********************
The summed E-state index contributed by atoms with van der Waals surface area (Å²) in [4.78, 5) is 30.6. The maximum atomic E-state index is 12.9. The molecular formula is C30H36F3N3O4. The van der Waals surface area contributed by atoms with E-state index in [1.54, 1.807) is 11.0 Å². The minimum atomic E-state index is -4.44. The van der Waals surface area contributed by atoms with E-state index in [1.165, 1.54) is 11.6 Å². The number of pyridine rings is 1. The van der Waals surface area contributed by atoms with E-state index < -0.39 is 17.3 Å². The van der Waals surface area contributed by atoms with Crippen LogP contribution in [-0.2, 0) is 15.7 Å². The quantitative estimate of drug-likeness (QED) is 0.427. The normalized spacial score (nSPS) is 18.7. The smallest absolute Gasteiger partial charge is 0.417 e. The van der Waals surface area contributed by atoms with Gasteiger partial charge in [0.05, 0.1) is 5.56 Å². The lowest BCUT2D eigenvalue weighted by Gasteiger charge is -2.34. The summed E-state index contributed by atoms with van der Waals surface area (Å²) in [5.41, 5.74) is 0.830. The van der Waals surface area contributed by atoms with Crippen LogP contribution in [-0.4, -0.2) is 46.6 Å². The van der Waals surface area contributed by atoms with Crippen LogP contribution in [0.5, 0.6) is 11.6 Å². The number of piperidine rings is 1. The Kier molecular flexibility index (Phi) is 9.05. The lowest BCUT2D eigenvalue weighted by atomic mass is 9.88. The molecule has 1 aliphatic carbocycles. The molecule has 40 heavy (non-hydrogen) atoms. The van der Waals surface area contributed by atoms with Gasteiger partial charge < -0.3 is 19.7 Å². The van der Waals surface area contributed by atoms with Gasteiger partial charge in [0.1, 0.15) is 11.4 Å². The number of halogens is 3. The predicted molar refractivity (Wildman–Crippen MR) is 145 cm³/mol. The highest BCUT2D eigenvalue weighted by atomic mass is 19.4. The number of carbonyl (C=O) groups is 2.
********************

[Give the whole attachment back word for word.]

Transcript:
The summed E-state index contributed by atoms with van der Waals surface area (Å²) in [4.78, 5) is 30.6. The maximum atomic E-state index is 12.9. The molecular formula is C30H36F3N3O4. The van der Waals surface area contributed by atoms with E-state index in [1.54, 1.807) is 11.0 Å². The minimum atomic E-state index is -4.44. The van der Waals surface area contributed by atoms with E-state index in [1.165, 1.54) is 11.6 Å². The number of pyridine rings is 1. The van der Waals surface area contributed by atoms with E-state index < -0.39 is 17.3 Å². The van der Waals surface area contributed by atoms with Crippen LogP contribution in [-0.2, 0) is 15.7 Å². The quantitative estimate of drug-likeness (QED) is 0.427. The normalized spacial score (nSPS) is 18.7. The smallest absolute Gasteiger partial charge is 0.417 e. The van der Waals surface area contributed by atoms with Gasteiger partial charge in [0.05, 0.1) is 5.56 Å². The lowest BCUT2D eigenvalue weighted by Gasteiger charge is -2.34. The summed E-state index contributed by atoms with van der Waals surface area (Å²) in [5.41, 5.74) is 0.830. The van der Waals surface area contributed by atoms with Crippen LogP contribution in [-0.4, -0.2) is 46.6 Å². The van der Waals surface area contributed by atoms with Crippen LogP contribution in [0.5, 0.6) is 11.6 Å². The number of piperidine rings is 1. The Kier molecular flexibility index (Phi) is 9.05. The lowest BCUT2D eigenvalue weighted by atomic mass is 9.88. The molecule has 1 aliphatic carbocycles. The molecule has 40 heavy (non-hydrogen) atoms. The van der Waals surface area contributed by atoms with Gasteiger partial charge < -0.3 is 19.7 Å². The van der Waals surface area contributed by atoms with Gasteiger partial charge in [0.1, 0.15) is 11.4 Å². The number of halogens is 3. The predicted molar refractivity (Wildman–Crippen MR) is 145 cm³/mol. The highest BCUT2D eigenvalue weighted by atomic mass is 19.4. The number of carbonyl (C=O) groups is 2.